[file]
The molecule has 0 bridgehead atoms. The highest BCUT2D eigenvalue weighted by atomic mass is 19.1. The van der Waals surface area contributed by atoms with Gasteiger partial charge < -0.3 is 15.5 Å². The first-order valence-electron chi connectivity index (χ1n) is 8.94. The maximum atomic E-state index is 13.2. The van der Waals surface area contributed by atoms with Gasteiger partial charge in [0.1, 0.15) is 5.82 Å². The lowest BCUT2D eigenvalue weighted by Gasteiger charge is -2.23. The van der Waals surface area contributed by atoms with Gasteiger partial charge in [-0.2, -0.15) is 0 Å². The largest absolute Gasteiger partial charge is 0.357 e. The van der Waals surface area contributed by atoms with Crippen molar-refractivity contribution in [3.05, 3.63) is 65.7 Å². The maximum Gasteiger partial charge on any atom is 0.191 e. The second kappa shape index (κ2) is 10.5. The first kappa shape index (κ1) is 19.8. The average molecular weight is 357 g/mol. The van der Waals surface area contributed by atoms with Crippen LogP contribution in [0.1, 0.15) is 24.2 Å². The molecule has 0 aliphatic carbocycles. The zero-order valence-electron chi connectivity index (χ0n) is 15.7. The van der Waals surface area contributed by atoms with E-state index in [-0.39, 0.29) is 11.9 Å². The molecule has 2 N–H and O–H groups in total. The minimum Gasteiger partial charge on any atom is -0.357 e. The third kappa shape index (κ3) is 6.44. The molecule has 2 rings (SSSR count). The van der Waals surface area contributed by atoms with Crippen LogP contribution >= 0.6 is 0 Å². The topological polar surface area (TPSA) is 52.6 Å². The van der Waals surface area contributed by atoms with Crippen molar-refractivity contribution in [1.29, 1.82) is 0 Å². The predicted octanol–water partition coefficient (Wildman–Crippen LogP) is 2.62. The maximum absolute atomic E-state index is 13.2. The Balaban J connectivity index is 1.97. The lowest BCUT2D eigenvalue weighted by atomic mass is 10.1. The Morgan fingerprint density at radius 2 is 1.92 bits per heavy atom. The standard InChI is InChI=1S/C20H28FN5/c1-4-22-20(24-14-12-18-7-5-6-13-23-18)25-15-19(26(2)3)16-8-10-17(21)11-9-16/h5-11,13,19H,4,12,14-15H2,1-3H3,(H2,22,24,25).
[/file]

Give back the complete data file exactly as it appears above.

The molecule has 0 bridgehead atoms. The highest BCUT2D eigenvalue weighted by atomic mass is 19.1. The van der Waals surface area contributed by atoms with Gasteiger partial charge < -0.3 is 15.5 Å². The first-order valence-electron chi connectivity index (χ1n) is 8.94. The maximum atomic E-state index is 13.2. The van der Waals surface area contributed by atoms with Gasteiger partial charge in [0.1, 0.15) is 5.82 Å². The lowest BCUT2D eigenvalue weighted by Gasteiger charge is -2.23. The van der Waals surface area contributed by atoms with Gasteiger partial charge in [-0.2, -0.15) is 0 Å². The largest absolute Gasteiger partial charge is 0.357 e. The van der Waals surface area contributed by atoms with Crippen molar-refractivity contribution in [3.05, 3.63) is 65.7 Å². The maximum Gasteiger partial charge on any atom is 0.191 e. The second kappa shape index (κ2) is 10.5. The first kappa shape index (κ1) is 19.8. The average molecular weight is 357 g/mol. The van der Waals surface area contributed by atoms with Crippen LogP contribution in [0.1, 0.15) is 24.2 Å². The molecule has 0 aliphatic carbocycles. The zero-order valence-electron chi connectivity index (χ0n) is 15.7. The van der Waals surface area contributed by atoms with E-state index in [-0.39, 0.29) is 11.9 Å². The molecule has 2 N–H and O–H groups in total. The minimum Gasteiger partial charge on any atom is -0.357 e. The third kappa shape index (κ3) is 6.44. The molecule has 2 rings (SSSR count). The van der Waals surface area contributed by atoms with Crippen LogP contribution >= 0.6 is 0 Å². The topological polar surface area (TPSA) is 52.6 Å². The van der Waals surface area contributed by atoms with Crippen molar-refractivity contribution in [1.29, 1.82) is 0 Å². The predicted octanol–water partition coefficient (Wildman–Crippen LogP) is 2.62. The maximum absolute atomic E-state index is 13.2. The Balaban J connectivity index is 1.97. The lowest BCUT2D eigenvalue weighted by atomic mass is 10.1. The Morgan fingerprint density at radius 2 is 1.92 bits per heavy atom. The standard InChI is InChI=1S/C20H28FN5/c1-4-22-20(24-14-12-18-7-5-6-13-23-18)25-15-19(26(2)3)16-8-10-17(21)11-9-16/h5-11,13,19H,4,12,14-15H2,1-3H3,(H2,22,24,25).